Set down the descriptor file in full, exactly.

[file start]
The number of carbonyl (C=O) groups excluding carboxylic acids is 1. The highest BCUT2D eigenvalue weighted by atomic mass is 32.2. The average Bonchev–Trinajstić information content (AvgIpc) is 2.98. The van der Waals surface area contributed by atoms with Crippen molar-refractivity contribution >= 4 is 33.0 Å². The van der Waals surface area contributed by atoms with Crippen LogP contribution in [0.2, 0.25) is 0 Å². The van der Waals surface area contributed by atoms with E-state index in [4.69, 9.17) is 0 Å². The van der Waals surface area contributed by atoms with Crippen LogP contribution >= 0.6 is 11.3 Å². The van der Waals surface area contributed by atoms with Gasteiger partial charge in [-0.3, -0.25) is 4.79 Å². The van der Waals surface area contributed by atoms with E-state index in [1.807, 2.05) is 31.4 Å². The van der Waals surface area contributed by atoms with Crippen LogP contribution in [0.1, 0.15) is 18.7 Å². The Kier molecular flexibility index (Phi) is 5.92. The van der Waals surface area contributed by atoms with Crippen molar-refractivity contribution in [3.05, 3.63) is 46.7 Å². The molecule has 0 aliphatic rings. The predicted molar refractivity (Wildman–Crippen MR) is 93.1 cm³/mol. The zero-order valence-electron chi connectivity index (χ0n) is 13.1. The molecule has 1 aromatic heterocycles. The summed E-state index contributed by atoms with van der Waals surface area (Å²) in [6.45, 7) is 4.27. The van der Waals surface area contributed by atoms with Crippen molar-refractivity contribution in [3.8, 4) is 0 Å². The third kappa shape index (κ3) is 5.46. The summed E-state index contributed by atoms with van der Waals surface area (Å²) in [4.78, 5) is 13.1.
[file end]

The number of carbonyl (C=O) groups excluding carboxylic acids is 1. The highest BCUT2D eigenvalue weighted by atomic mass is 32.2. The average Bonchev–Trinajstić information content (AvgIpc) is 2.98. The van der Waals surface area contributed by atoms with Crippen molar-refractivity contribution >= 4 is 33.0 Å². The van der Waals surface area contributed by atoms with Crippen LogP contribution in [0.2, 0.25) is 0 Å². The van der Waals surface area contributed by atoms with E-state index in [4.69, 9.17) is 0 Å². The van der Waals surface area contributed by atoms with Crippen LogP contribution >= 0.6 is 11.3 Å². The van der Waals surface area contributed by atoms with Gasteiger partial charge in [-0.3, -0.25) is 4.79 Å². The van der Waals surface area contributed by atoms with E-state index in [1.807, 2.05) is 31.4 Å². The van der Waals surface area contributed by atoms with Crippen LogP contribution in [0.1, 0.15) is 18.7 Å². The Kier molecular flexibility index (Phi) is 5.92. The van der Waals surface area contributed by atoms with Crippen molar-refractivity contribution in [3.05, 3.63) is 46.7 Å². The molecule has 0 aliphatic rings. The predicted molar refractivity (Wildman–Crippen MR) is 93.1 cm³/mol. The zero-order valence-electron chi connectivity index (χ0n) is 13.1. The molecule has 1 aromatic heterocycles. The summed E-state index contributed by atoms with van der Waals surface area (Å²) in [6.45, 7) is 4.27. The van der Waals surface area contributed by atoms with Crippen molar-refractivity contribution in [3.8, 4) is 0 Å². The third kappa shape index (κ3) is 5.46. The summed E-state index contributed by atoms with van der Waals surface area (Å²) in [4.78, 5) is 13.1.